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Web Letter

What I am about to say is so obvious that I am almost embarrassed to say it. Should not the Iraqi people be allowed to vote on a referendum to decide whether the US should stay or go? Our government made such a big deal about free elections in Iraq, and we saw so many images of smiling Iraqi citizens proudly extending their ink-stained thumbs after their elections, that it warmed nearly all Americans' hearts. I suggest we repeat that happy picture.

From my perspective, expressions of either support for or discontent with the American occupation have been largely anecdotal. We ought to employ our military to ensure the fairest vote possible, and let the people of Iraq express their opinion about whether or not the United States should continue to occupy their country. If the majority truly want us to stay, the Administration and its supporters will be vindicated; otherwise we should make a quick and orderly exit from their country.

I think the war was wrong from the outset, and our forces should leave Iraq, but it should not be up to me or other Americans to decide the fate of the Iraqis. I think an Iraqi referendum on our continued occupation would be great for both Iraq and the United States. Iraq would get what its majority truly wants, and the United States can save face, since we would either stay with the endorsement of the occupied people or we could abide by the Iraqi people's wishes and leave without appearing to have suffered defeat at the hands of the insurgents.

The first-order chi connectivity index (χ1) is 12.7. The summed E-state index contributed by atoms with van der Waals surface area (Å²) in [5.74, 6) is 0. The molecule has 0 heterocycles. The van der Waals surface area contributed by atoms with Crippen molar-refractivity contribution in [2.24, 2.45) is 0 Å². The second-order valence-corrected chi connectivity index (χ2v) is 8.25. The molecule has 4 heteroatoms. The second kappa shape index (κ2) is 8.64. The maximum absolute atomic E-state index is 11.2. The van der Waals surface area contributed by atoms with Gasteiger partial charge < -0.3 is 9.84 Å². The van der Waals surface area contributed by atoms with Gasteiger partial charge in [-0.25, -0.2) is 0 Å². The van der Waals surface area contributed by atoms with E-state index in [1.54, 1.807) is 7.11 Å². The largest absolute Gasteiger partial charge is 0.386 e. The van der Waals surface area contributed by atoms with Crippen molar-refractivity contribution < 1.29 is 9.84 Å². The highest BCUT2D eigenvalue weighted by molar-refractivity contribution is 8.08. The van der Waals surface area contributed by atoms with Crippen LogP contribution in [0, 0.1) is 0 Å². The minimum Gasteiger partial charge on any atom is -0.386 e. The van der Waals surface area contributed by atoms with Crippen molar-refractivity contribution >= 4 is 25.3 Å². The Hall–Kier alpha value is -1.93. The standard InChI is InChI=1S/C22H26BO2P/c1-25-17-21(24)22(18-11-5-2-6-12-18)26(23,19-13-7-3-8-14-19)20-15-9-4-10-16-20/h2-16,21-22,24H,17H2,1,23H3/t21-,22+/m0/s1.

Robert Austin

Seminole, FL

Sep 12 2007 - 8:33am

Web Letter

It's important to remember that The Nation helped make this Iraq nightmare possible with its support for Ralph Nader in 2000 which helped to divide the progressive majority at a time when that majority desperately needed to be united against Bush. A vote for Nader was a vote for Bush. This helped make it possible for Bush to get close enogh in Florida for his little brother Jeb to be able to steal the 2000 election for him by taking away we the people's right to vote. I hope The Nation is happy. Our country will pay forever for the stolen 2000 election.

Nancy Kuhn

Scottsdale, AZ

Sep 8 2007 - 8:53am

Web Letter